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Responding to financial crisis: are austerity and suffering inevitable?
by Jayati Ghosh
Sunday Feb 3rd, 2013 3:28 PM
Austerity in a recession is counter-productive. Lower taxes and lower wages lead to lower demand, lower GDP, lower state revenue and higher unemployment.
"All too often people in countries experiencing financial crisis are told that the road to recovery necessarily involves pain, that fiscal austerity and cuts in spending that adversely affect the lives of ordinary citizens are necessary costs of correction of macroeconomic imbalances and the consequent adjustment that is considered essential for recovery. This is repeated so often that it is now taken as received wisdom by policy makers and civil society alike – yet in fact it is not true at all. It can actually be plausibly argued that in several situations the reverse is correct, that attempts to reverse economic downswings through cuts in public spending are counterproductive and makes matters much worse. This is clearly evident for all to see in the case of crisis-ridden countries in the Eurozone, for example.

And there are also positive counter-examples that show how taking into account the concerns and requirements of ordinary citizens (and paid and unpaid workers in particular) can work as a positive macroeconomic strategy that actually provides a route out of crisis. Sweden provides an example of a country that responded to the financial crisis by explicitly recognizing and attempting to reduce the pressures on workers, and particularly women workers whose needs are often the last to be considered in such periods of crisis. Sweden incorporated measures to maintain or ensure favourable conditions of women’s work and life into its broader economic recovery strategy.
In the early 1990s, Sweden experienced a dual financial and real economic crisis that bears many similarities to the sub-prime crisis in the United States and to the current difficulties faced by some Eurozone countries. Financial deregulation in the 1980s generated significant capital inflows and sparked a lending boom, which was then associated with rapidly increasing consumption, investment and asset price bubbles and heightened activity in the domestic non-tradable sector (particularly in real estate and construction). The Swedish krona was pegged to the US dollar, and so the real exchange appreciated— but this was not the only problem (because even if there were flexible exchange rates, the capital inflows may have nonetheless continued to drive up the nominal exchange). Around 1990, the bubble burst and the boom turned into slump, with capital outflows, widespread bankruptcies, falling employment, declining investment, negative GDP growth, systemic banking crises driven by deterioration in banks’ balance sheets and currency crises (Jonung 2010)."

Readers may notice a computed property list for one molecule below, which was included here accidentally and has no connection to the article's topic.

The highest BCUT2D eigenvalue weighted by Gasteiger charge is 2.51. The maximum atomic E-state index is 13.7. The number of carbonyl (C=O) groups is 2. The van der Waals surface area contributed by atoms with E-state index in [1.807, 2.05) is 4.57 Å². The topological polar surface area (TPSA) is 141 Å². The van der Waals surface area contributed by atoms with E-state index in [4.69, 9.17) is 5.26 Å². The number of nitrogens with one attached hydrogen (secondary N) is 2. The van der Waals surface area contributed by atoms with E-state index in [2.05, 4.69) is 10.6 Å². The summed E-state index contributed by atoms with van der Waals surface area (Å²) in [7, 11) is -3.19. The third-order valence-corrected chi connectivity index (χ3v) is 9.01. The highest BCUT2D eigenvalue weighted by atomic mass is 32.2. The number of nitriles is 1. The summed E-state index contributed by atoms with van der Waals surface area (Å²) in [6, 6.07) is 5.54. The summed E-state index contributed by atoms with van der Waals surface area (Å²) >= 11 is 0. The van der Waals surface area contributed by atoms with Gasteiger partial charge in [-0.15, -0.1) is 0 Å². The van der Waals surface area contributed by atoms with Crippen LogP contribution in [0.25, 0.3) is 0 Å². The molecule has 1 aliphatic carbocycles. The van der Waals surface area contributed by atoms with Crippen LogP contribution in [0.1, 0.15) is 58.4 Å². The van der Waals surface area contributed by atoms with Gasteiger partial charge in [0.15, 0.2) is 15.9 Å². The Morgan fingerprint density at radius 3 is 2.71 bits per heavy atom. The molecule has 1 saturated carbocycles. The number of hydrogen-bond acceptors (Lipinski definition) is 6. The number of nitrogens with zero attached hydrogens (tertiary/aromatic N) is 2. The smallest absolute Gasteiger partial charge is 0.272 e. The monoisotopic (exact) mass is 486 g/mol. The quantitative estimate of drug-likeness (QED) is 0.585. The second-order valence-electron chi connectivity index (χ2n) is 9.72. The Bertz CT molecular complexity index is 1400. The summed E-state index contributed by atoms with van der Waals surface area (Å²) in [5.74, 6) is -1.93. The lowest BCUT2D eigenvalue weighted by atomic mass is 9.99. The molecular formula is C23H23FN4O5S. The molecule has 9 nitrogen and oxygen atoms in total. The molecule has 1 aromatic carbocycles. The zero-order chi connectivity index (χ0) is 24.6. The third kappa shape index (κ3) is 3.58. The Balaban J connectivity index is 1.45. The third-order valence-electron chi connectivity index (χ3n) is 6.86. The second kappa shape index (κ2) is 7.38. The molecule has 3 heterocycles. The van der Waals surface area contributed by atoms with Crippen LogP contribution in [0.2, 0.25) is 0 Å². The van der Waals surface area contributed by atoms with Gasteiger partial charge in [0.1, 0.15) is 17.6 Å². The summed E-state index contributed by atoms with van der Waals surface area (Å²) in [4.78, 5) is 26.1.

to read the entire article published in the Real World Economics Review February 1, 2013, click on

by -A-
Wednesday Feb 6th, 2013 8:02 PM
Maybe not a bad idea if it radicalizes the following categories:

middle class reformists
undecided folk
and people on government welfare benefits

That's a huge chunk of people turning against the system overnight once the pain of austerity settles in and it won't take very much effort on the part of revolutionaries to get a rebellion going. OFF OF THE COUCH AND INTO THE STREETS BRINGING THE EMPIRE DOWN TO ITS KNEES! Better to sabotage business as usual all over to disrupt and shut U.S. imperialism than to waste anymore time going to work and protesting with a sign as if that were working as a solution. The only thing our labor, pay checks and spending has ever done was enrich rich fucks and supply the military with more bombs and ammunition to put everyone at risk.

It has to stop now. Everything must stop in the work place. Everything must stop at the banks. No more shopping. No more consumption. Just daily nightly disruption of commerce and finance is all that matters. No more living in a daze and not caring about political corruption. No more living in a daze and not caring about murder by Obama drones. No more sitting back while business owners make profit via wage slavery. The time for all of this to end is now.

The coming austerity will be our only hope to get support for an insurrection.